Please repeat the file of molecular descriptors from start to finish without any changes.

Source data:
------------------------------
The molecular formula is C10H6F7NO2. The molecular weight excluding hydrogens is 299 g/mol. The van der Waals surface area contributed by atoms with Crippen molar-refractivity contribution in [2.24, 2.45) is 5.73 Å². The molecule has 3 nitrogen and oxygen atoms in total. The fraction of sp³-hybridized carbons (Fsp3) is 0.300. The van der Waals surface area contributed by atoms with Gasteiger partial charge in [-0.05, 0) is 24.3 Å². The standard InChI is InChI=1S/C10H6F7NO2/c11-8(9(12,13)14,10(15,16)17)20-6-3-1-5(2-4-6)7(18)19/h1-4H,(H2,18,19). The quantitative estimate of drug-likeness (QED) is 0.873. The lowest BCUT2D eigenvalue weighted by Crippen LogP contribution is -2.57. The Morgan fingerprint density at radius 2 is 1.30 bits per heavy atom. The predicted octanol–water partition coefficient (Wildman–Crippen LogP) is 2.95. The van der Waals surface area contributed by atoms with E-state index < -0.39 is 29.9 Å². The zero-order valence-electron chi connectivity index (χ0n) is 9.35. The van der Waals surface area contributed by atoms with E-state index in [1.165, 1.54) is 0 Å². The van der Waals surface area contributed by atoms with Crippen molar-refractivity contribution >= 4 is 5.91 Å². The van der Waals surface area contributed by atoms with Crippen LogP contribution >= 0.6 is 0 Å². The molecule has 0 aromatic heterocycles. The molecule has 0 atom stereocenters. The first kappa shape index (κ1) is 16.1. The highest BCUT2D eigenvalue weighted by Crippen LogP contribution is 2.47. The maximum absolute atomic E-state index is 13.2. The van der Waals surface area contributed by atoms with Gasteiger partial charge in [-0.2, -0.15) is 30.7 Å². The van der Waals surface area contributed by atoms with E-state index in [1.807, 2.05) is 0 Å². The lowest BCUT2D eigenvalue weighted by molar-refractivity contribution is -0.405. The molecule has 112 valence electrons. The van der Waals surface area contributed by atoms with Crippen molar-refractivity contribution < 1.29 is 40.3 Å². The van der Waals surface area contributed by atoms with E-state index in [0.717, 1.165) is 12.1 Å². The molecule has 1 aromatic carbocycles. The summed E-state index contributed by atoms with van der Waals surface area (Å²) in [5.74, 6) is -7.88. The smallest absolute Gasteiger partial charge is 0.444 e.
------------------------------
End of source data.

The molecular formula is C10H6F7NO2. The molecular weight excluding hydrogens is 299 g/mol. The van der Waals surface area contributed by atoms with Crippen molar-refractivity contribution in [2.24, 2.45) is 5.73 Å². The molecule has 3 nitrogen and oxygen atoms in total. The fraction of sp³-hybridized carbons (Fsp3) is 0.300. The van der Waals surface area contributed by atoms with Gasteiger partial charge in [-0.05, 0) is 24.3 Å². The standard InChI is InChI=1S/C10H6F7NO2/c11-8(9(12,13)14,10(15,16)17)20-6-3-1-5(2-4-6)7(18)19/h1-4H,(H2,18,19). The quantitative estimate of drug-likeness (QED) is 0.873. The lowest BCUT2D eigenvalue weighted by Crippen LogP contribution is -2.57. The Morgan fingerprint density at radius 2 is 1.30 bits per heavy atom. The predicted octanol–water partition coefficient (Wildman–Crippen LogP) is 2.95. The van der Waals surface area contributed by atoms with E-state index < -0.39 is 29.9 Å². The zero-order valence-electron chi connectivity index (χ0n) is 9.35. The van der Waals surface area contributed by atoms with E-state index in [1.165, 1.54) is 0 Å². The van der Waals surface area contributed by atoms with Crippen molar-refractivity contribution >= 4 is 5.91 Å². The van der Waals surface area contributed by atoms with Crippen LogP contribution >= 0.6 is 0 Å². The molecule has 0 aromatic heterocycles. The molecule has 0 atom stereocenters. The first kappa shape index (κ1) is 16.1. The highest BCUT2D eigenvalue weighted by Crippen LogP contribution is 2.47. The maximum absolute atomic E-state index is 13.2. The van der Waals surface area contributed by atoms with Gasteiger partial charge in [-0.2, -0.15) is 30.7 Å². The van der Waals surface area contributed by atoms with E-state index in [1.807, 2.05) is 0 Å². The lowest BCUT2D eigenvalue weighted by molar-refractivity contribution is -0.405. The molecule has 112 valence electrons. The van der Waals surface area contributed by atoms with Crippen molar-refractivity contribution < 1.29 is 40.3 Å². The van der Waals surface area contributed by atoms with E-state index in [0.717, 1.165) is 12.1 Å². The molecule has 1 aromatic carbocycles. The summed E-state index contributed by atoms with van der Waals surface area (Å²) in [5.74, 6) is -7.88. The smallest absolute Gasteiger partial charge is 0.444 e.